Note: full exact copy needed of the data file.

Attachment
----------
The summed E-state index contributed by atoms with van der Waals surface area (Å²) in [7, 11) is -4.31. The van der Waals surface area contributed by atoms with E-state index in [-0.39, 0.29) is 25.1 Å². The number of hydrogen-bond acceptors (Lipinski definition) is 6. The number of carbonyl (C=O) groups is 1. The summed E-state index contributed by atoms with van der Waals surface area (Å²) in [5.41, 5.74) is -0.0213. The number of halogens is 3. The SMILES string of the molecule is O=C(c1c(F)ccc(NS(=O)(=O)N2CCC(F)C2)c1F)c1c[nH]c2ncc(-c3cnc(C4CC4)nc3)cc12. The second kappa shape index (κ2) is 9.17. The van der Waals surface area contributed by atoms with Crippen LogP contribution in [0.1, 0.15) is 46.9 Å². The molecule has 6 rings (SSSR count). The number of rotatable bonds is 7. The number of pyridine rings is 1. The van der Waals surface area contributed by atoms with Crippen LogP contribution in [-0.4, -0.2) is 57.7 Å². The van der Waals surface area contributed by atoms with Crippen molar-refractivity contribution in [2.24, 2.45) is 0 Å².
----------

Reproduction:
The summed E-state index contributed by atoms with van der Waals surface area (Å²) in [7, 11) is -4.31. The van der Waals surface area contributed by atoms with E-state index in [-0.39, 0.29) is 25.1 Å². The number of hydrogen-bond acceptors (Lipinski definition) is 6. The number of carbonyl (C=O) groups is 1. The summed E-state index contributed by atoms with van der Waals surface area (Å²) in [5.41, 5.74) is -0.0213. The number of halogens is 3. The SMILES string of the molecule is O=C(c1c(F)ccc(NS(=O)(=O)N2CCC(F)C2)c1F)c1c[nH]c2ncc(-c3cnc(C4CC4)nc3)cc12. The second kappa shape index (κ2) is 9.17. The van der Waals surface area contributed by atoms with Crippen LogP contribution in [0.1, 0.15) is 46.9 Å². The molecule has 6 rings (SSSR count). The number of rotatable bonds is 7. The number of pyridine rings is 1. The van der Waals surface area contributed by atoms with Crippen LogP contribution in [-0.4, -0.2) is 57.7 Å². The van der Waals surface area contributed by atoms with Crippen molar-refractivity contribution in [2.24, 2.45) is 0 Å².